Had it not been for Russia’s full-scale war, Ukrainians would have engaged in a heated political season in the lead-up to the parliamentary elections on Oct. 29, as well as the presidential elections in March of the upcoming year.

Despite some voices in the West pushing for Ukraine’s elections to occur as planned, elections and war are incompatible. Yes, elections are a vital prerequisite for democracy, and we agree on that. However, with millions of Ukrainians fleeing the war abroad and thousands at the front line, elections in Ukraine before the war ends will not be free and fair. Such elections would blatantly violate the Constitution, make polling stations an easy target for Russian rockets, and bleed Ukraine’s budget dry.

Ukraine’s civil society has fought hard against electoral fraud and authoritarianism through democratic reforms over the years. Our citizens are now the backbone of Ukraine’s incredible resistance to Russia’s invasion. Having fearlessly sacrificed their lives to safeguard their country and democracy, Ukrainians overwhelmingly support the idea of having elections only after the war, even if this means waiting even longer. And what they are saying can’t be ignored.

Elections are forbidden in Ukraine under martial law. Ukraine’s constitution prohibits elections during martial law, which was implemented at the start of Russia’s full-scale war in February 2022. It is prohibited to terminate lawmakers’ terms, and the parliament’s authority is thereby extended until a new assembly is elected after martial law ends. This also applies to the president, whose powers are extended. For elections to take place, the constitution would have to be amended, or martial law be lifted.

Ukraine would face insurmountable operational difficulties. As of June, over 20% of Ukraine’s territory is occupied by Russia. Another 20% is surrounded by heavy fighting, and other parts of the country endure frequent missile and drone attacks. With air raid sirens sounding across different regions on a daily basis, the electoral process would be interrupted – not to mention dangerous. Around 8 million people fled abroad after the full-scale war started, and they would also need to vote, which could turn problematic as Ukraine’s embassies and consulates abroad have limited capacities. Another 5 to 12 million became internally displaced persons within Ukraine, and Kyiv would also need to provide facilities and make a comprehensive campaign on how they could vote.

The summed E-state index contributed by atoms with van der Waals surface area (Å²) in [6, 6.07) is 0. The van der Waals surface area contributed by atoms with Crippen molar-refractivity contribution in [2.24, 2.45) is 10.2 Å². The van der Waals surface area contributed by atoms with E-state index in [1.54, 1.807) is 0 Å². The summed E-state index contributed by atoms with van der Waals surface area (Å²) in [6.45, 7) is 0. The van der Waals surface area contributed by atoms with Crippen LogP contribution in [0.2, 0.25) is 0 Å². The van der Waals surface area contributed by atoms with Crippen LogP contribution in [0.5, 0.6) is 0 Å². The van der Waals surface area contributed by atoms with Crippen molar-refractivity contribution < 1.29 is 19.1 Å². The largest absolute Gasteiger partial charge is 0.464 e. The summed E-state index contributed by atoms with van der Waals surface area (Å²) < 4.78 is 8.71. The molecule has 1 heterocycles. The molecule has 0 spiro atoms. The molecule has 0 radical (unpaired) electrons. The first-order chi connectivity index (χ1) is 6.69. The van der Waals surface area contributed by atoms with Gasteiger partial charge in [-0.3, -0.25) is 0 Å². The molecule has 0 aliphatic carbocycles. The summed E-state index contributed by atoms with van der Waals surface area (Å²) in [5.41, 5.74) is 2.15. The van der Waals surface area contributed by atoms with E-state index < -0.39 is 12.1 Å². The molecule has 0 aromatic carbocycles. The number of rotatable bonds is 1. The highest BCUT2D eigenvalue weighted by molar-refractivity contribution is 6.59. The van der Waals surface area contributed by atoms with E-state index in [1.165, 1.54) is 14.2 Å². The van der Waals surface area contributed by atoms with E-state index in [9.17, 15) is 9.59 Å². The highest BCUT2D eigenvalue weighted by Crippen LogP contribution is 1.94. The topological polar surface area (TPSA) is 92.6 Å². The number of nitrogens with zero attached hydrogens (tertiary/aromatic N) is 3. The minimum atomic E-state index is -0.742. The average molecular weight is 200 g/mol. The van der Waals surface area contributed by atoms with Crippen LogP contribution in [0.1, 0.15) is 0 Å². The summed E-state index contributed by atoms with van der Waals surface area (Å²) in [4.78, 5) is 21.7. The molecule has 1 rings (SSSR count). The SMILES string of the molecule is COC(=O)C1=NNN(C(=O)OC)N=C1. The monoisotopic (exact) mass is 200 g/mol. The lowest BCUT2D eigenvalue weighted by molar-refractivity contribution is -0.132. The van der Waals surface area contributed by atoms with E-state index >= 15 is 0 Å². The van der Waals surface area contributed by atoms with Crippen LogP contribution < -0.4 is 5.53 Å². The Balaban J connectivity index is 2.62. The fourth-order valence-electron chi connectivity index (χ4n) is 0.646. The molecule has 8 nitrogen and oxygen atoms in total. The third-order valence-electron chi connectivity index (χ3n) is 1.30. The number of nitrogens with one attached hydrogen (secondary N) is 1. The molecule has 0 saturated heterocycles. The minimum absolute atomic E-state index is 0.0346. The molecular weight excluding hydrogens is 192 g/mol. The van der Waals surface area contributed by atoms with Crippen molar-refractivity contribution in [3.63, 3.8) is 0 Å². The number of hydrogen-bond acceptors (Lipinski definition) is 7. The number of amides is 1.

Elections will cost a lot amid Russia’s war. The costs associated with holding elections amid the destruction and chaos caused by Russia’s war are unjustified when Ukraine continues to fight for its mere existence. Kyiv would have to coordinate funds to rebuild destroyed infrastructure, organize voting for the millions displaced abroad, and ensure the security of polling stations. Ukraine critically needs these funds to go toward the war effort.

Elections could undermine national unity. Political competition is critical to democratic processes during peacetime but, during the war, political discord could lead to instability and national disunity. This period would also give Russian disinformation wider grounds to operate, allowing Moscow to distort the reality in Ukraine and international support for Ukraine.

Elections are the cornerstone, but not a guarantee, of democracy. Elections are critical to a functioning democracy, but the process must be free and fair and allow for political expression and healthy competition. Simply holding elections without ensuring the protection of these elements, like in Russia or Belarus, defeats the purpose. Martial law restricts several rights and freedoms, but elections require expanding and protecting them. Political battles are left for later, as Ukrainians are vocal about where our priorities and joint interests lie: surviving and winning the war. In addition, elections not deemed free and fair will undermine democracy and play into Russia’s hands.

For the sake of Ukraine’s democracy, we should not push for elections during the war. Instead, the parliament should start to address the urgent challenges that will come with post-war elections and prepare the relevant legislation for their success. This is the only way that Ukraine can reaffirm its deep commitment to democracy while retaining legitimacy, political stability, and national unity. 

Kyiv Independent